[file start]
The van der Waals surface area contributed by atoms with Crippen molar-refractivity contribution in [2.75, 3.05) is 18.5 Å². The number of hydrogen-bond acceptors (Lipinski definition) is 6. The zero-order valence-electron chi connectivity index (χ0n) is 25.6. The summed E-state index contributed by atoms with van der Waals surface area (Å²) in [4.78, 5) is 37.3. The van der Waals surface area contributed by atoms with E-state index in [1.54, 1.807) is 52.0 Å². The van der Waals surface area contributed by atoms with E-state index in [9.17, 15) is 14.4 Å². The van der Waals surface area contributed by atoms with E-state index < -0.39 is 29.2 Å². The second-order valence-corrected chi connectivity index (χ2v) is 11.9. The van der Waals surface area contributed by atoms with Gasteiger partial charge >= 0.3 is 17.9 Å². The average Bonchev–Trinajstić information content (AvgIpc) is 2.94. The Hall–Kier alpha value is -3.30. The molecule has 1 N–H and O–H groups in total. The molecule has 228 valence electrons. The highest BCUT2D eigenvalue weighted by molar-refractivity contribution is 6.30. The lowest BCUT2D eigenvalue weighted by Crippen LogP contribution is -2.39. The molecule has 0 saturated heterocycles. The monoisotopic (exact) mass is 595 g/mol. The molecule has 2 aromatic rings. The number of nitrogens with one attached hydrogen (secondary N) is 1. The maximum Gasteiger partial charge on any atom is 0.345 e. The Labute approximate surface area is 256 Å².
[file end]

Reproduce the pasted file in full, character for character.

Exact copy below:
The van der Waals surface area contributed by atoms with Crippen molar-refractivity contribution in [2.75, 3.05) is 18.5 Å². The number of hydrogen-bond acceptors (Lipinski definition) is 6. The zero-order valence-electron chi connectivity index (χ0n) is 25.6. The summed E-state index contributed by atoms with van der Waals surface area (Å²) in [4.78, 5) is 37.3. The van der Waals surface area contributed by atoms with E-state index in [1.54, 1.807) is 52.0 Å². The van der Waals surface area contributed by atoms with E-state index in [9.17, 15) is 14.4 Å². The van der Waals surface area contributed by atoms with E-state index < -0.39 is 29.2 Å². The second-order valence-corrected chi connectivity index (χ2v) is 11.9. The van der Waals surface area contributed by atoms with Gasteiger partial charge >= 0.3 is 17.9 Å². The average Bonchev–Trinajstić information content (AvgIpc) is 2.94. The Hall–Kier alpha value is -3.30. The molecule has 1 N–H and O–H groups in total. The molecule has 228 valence electrons. The highest BCUT2D eigenvalue weighted by molar-refractivity contribution is 6.30. The lowest BCUT2D eigenvalue weighted by Crippen LogP contribution is -2.39. The molecule has 0 saturated heterocycles. The monoisotopic (exact) mass is 595 g/mol. The molecule has 2 aromatic rings. The number of nitrogens with one attached hydrogen (secondary N) is 1. The maximum Gasteiger partial charge on any atom is 0.345 e. The Labute approximate surface area is 256 Å².